On Female Genital Cutting: Factors to be Considered When Confronted With a Request to Re-infibulate
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According to the World Health Organization, female genital cutting affects millions of girls and women worldwide, particularly on the African continent and in the Middle East. This paper presents a plausible, albeit hypothetical, clinical vignette and then explores the legal landscape as well as the ethical landscape physicians should use to evaluate the adult patient who requests re-infibulation. The principles of non-maleficence, beneficence, justice, and autonomy are considered for guidance, and physician conscientious objection to this procedure is discussed as well. Analyses of law and predominant principles of bioethics fail to yield a clear answer regarding performing female genital cutting or re-infibulation on an adult in the United States. Physicians should consider the patient’s physical, mental, and social health when thinking about female genital cutting and should understand the deep-rooted cultural significance of the practice.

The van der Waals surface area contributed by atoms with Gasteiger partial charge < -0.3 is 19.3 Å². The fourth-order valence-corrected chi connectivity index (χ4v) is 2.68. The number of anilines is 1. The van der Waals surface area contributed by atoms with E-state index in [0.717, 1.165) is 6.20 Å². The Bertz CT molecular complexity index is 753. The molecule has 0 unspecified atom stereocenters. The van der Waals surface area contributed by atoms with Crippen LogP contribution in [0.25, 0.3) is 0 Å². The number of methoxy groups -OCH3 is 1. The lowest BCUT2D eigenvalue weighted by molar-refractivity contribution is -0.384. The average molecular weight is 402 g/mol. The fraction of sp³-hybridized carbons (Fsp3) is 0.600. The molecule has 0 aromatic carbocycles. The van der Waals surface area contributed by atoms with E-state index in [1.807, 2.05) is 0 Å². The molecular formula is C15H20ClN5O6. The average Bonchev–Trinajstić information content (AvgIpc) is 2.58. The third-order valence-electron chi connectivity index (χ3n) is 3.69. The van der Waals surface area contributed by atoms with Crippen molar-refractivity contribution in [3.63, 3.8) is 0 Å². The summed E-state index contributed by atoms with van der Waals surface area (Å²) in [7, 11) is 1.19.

KeywordsFemale genital cutting Female genital mutilation Re-infibulation Beneficence Autonomy
The authors thank the Rudin Fellowship in Medical Ethics and Humanities of NYU School of Medicine for its funding support. The Rudin Fellowship required submission of this manuscript for publication although the fellowship committee was not involved in the writing of this manuscript.
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